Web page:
Girl, 6, to be tried as adult on assault charge


GAINESVILLE, Fla. -- Dimpled 6-year-old Nancy Jo Burch will stand trial as an adult on aggravated assault charges for allegedly hitting her 7-year-old girlfriend with a stick, a Circuit Court judge ruled Friday.

Alan Wilhite, Nancy Jo's attorney, requested the ruling because he wants the case tried by a jury in hopes the blonde first-grader will be exonerated and no criminal record will follow her through life.


Under Florida law, Judge R.A. Green had no alternative but to grant the request. He said a trial date would be set within the next three months.

The felony of aggravated assault carries a maximum 15 year prison sentence in Florida.

Nancy Jo is charged with hitting playmate Shirley Lynn Nickolls with a stick while a 13-year-old boy held her arms behind her.

Shirley's mother, Nancy Nickolls, said the blows crushed the cartilage of her daughter's nose and caused extensive bleeding.

'If they let her go now, in five or 10 years she might be out commiting other crimes because she lost respect for the system,' Mrs. Nickolls said. 'This was dangerous. They got close to messing up my little girl for life.'

The two children had been feuding since Nancy Jo allegedly pushed Shirley into a mud puddle last January. The incident that led to assault charges occurred at a school bus stop the following month.


The 13-year-old boy who allegedly held Shirley will be tried separately.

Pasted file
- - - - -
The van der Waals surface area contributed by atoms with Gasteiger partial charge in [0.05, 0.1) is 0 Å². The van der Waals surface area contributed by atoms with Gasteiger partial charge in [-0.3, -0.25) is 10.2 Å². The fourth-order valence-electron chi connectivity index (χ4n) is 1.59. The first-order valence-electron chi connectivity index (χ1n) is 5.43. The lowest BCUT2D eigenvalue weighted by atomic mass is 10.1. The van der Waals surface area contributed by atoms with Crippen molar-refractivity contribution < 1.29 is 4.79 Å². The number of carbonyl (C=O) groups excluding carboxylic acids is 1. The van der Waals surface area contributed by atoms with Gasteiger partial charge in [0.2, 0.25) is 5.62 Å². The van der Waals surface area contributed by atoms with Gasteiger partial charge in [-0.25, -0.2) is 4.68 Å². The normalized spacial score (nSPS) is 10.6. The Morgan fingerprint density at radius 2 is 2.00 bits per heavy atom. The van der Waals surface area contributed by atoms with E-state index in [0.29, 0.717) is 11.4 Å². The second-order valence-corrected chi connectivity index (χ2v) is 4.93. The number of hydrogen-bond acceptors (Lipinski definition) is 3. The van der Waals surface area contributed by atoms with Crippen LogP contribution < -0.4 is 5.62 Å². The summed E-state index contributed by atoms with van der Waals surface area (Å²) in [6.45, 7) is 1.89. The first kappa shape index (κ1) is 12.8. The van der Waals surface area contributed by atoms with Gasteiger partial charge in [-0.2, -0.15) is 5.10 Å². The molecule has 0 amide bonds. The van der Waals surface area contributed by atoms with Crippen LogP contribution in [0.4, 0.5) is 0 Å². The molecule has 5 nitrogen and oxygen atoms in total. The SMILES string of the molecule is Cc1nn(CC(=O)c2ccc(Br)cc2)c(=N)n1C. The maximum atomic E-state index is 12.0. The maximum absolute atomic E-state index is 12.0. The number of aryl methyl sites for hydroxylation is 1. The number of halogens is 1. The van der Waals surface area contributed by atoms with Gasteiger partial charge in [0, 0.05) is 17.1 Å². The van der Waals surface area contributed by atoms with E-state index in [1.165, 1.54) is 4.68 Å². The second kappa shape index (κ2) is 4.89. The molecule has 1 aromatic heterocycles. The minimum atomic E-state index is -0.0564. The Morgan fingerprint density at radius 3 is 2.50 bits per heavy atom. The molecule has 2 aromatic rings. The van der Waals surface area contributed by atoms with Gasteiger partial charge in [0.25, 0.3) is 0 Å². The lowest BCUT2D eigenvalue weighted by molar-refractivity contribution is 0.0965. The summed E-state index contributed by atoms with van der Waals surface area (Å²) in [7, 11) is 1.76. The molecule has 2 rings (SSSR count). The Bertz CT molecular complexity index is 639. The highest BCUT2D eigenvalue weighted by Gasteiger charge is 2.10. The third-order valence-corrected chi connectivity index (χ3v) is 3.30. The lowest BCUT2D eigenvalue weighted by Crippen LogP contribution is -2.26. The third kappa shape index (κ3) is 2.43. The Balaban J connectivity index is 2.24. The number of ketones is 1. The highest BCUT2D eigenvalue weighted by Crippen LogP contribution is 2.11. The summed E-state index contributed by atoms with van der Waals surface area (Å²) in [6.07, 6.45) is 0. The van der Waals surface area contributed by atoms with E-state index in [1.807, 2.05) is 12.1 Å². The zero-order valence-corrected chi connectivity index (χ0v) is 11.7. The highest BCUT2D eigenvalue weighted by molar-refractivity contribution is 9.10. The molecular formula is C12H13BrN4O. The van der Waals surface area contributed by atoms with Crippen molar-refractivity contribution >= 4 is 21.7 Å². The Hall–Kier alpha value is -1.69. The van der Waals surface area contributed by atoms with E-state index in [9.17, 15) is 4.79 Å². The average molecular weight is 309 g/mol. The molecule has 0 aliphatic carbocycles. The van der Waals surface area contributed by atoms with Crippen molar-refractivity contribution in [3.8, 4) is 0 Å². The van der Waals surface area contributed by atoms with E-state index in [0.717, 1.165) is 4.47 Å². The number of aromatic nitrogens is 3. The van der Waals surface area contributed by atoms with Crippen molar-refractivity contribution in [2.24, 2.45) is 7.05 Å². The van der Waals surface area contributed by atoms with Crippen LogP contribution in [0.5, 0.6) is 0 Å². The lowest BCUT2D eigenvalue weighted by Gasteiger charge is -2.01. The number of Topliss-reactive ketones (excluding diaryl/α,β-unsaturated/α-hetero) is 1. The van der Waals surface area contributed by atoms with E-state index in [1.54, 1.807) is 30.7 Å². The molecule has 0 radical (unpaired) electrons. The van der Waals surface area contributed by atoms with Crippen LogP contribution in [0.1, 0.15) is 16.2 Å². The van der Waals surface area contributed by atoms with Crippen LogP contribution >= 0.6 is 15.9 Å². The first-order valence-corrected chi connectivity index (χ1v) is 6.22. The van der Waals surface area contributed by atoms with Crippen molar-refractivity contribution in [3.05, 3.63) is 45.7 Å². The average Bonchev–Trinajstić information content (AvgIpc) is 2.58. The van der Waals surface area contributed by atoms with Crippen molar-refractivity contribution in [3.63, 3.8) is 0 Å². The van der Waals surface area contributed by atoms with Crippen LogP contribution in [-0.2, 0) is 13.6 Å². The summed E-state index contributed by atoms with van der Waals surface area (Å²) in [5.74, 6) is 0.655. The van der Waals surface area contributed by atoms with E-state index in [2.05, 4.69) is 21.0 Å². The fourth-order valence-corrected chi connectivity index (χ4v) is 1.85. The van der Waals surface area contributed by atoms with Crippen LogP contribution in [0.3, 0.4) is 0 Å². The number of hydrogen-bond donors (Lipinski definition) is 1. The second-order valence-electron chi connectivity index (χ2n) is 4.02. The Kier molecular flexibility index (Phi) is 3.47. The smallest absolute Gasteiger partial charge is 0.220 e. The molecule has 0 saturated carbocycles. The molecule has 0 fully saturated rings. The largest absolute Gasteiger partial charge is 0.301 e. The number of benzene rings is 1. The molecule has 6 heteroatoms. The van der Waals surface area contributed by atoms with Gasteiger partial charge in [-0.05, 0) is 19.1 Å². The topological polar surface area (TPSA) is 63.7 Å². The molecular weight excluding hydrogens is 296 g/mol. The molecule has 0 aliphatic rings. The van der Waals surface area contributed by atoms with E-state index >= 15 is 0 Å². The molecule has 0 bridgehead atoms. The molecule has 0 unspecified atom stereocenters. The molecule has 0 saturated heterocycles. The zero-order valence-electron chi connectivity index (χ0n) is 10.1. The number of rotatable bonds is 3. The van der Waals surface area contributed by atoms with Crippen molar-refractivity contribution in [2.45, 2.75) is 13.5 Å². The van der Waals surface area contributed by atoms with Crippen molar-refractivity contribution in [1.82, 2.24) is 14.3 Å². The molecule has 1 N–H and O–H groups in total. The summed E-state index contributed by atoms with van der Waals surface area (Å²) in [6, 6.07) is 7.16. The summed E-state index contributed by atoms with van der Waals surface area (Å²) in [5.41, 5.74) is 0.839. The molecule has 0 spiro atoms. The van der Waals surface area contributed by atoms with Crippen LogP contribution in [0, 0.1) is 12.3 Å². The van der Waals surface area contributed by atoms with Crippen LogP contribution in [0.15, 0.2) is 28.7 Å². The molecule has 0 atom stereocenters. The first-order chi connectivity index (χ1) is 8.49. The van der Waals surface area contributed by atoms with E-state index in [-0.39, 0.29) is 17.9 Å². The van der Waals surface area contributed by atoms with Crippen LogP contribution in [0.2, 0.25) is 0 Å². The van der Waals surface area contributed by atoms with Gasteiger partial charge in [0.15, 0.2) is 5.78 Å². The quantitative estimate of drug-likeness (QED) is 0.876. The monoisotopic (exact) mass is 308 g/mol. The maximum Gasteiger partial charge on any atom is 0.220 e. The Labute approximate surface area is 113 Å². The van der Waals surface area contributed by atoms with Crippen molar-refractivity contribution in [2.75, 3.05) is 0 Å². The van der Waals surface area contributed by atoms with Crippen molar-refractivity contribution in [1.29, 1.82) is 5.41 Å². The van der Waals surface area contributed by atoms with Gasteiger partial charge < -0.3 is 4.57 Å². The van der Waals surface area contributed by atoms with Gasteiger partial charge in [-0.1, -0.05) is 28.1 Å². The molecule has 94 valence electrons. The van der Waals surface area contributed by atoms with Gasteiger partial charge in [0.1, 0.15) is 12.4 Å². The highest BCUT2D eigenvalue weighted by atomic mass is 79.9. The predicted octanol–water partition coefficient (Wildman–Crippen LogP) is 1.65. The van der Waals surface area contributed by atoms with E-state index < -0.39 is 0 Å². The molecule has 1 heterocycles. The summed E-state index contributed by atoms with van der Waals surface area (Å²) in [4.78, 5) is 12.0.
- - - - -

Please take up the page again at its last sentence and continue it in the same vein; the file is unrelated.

Despite the legal action Shirley says she and Nancy Jo, who live on the same block, are friends again.'I push her on the swing and we talk,' Shirley said. Nancy Jo, wearing a red-and-white crushed velvet dress and a white knit sweater, burst into tears outside the courtroom Friday as television cameramen turned on lights and microphones were thrust in her face.

'How do you feel, Nancy Jo?' one reporter asked.

'I don't know,' she answered.

'Are you nervous, Nancy Jo?' another questioner asked.


Finally she started to cry, and Wilhite handed her some candy to cheer her.

'Both I and Nancy Jo's parents have complete faith in our jury system,' he said. 'In a juvenile proceeding, she would have had no right to a jury trial.'

Asked how the case could have gotten as far as it has without being resolved outside the courts, Wilhite said, 'Look at society around you.'

The girl's father, Walter Burch, a self-employed auto mechanic, called it 'ridiculous' and added, 'I don't think she knows what's going on.'

His wife, Josephine, wept silently and declined to answer reporters' questions.

Assistant State Attorney Ken Hebert said, 'We've taken an oath to uphold the laws of the state of Florida. If a crime is committed, we cannot ignore it, even though it looks as if we are playing volleyball with a 6-year-old's life.'


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